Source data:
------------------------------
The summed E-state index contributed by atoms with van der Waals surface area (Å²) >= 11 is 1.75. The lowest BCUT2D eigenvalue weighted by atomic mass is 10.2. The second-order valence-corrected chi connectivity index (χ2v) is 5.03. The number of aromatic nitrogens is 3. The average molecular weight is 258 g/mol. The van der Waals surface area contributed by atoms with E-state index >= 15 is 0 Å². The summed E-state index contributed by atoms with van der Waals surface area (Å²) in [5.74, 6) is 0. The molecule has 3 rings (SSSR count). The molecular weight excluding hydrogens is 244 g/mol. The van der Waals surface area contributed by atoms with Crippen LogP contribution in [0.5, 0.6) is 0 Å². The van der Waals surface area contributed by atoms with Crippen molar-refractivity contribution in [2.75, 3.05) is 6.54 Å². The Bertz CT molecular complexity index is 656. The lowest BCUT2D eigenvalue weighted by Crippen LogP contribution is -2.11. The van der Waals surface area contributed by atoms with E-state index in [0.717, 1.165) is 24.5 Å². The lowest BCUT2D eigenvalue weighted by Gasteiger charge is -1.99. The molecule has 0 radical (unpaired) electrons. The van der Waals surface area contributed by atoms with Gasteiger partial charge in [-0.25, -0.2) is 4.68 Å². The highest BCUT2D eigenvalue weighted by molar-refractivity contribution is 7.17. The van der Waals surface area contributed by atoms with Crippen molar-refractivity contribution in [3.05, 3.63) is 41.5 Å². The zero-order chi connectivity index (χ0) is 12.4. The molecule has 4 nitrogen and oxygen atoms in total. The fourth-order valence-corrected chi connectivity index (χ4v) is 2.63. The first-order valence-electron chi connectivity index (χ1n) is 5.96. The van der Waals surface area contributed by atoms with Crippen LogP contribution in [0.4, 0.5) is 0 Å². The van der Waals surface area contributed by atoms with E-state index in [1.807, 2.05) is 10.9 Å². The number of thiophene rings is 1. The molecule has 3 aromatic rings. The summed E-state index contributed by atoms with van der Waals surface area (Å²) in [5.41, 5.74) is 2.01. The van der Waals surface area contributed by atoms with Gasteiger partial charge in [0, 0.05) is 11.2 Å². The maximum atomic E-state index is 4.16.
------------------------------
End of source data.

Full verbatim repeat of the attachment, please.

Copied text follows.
The summed E-state index contributed by atoms with van der Waals surface area (Å²) >= 11 is 1.75. The lowest BCUT2D eigenvalue weighted by atomic mass is 10.2. The second-order valence-corrected chi connectivity index (χ2v) is 5.03. The number of aromatic nitrogens is 3. The average molecular weight is 258 g/mol. The van der Waals surface area contributed by atoms with E-state index >= 15 is 0 Å². The summed E-state index contributed by atoms with van der Waals surface area (Å²) in [5.74, 6) is 0. The molecule has 3 rings (SSSR count). The molecular weight excluding hydrogens is 244 g/mol. The van der Waals surface area contributed by atoms with Crippen LogP contribution in [0.5, 0.6) is 0 Å². The van der Waals surface area contributed by atoms with Crippen molar-refractivity contribution in [2.75, 3.05) is 6.54 Å². The Bertz CT molecular complexity index is 656. The lowest BCUT2D eigenvalue weighted by Crippen LogP contribution is -2.11. The van der Waals surface area contributed by atoms with E-state index in [0.717, 1.165) is 24.5 Å². The lowest BCUT2D eigenvalue weighted by Gasteiger charge is -1.99. The molecule has 0 radical (unpaired) electrons. The van der Waals surface area contributed by atoms with Gasteiger partial charge in [-0.25, -0.2) is 4.68 Å². The highest BCUT2D eigenvalue weighted by molar-refractivity contribution is 7.17. The van der Waals surface area contributed by atoms with Crippen molar-refractivity contribution in [3.05, 3.63) is 41.5 Å². The zero-order chi connectivity index (χ0) is 12.4. The molecule has 4 nitrogen and oxygen atoms in total. The fourth-order valence-corrected chi connectivity index (χ4v) is 2.63. The first-order valence-electron chi connectivity index (χ1n) is 5.96. The van der Waals surface area contributed by atoms with Crippen LogP contribution in [0.4, 0.5) is 0 Å². The van der Waals surface area contributed by atoms with E-state index in [1.807, 2.05) is 10.9 Å². The number of thiophene rings is 1. The molecule has 3 aromatic rings. The summed E-state index contributed by atoms with van der Waals surface area (Å²) in [5.41, 5.74) is 2.01. The van der Waals surface area contributed by atoms with Gasteiger partial charge in [0, 0.05) is 11.2 Å². The maximum atomic E-state index is 4.16.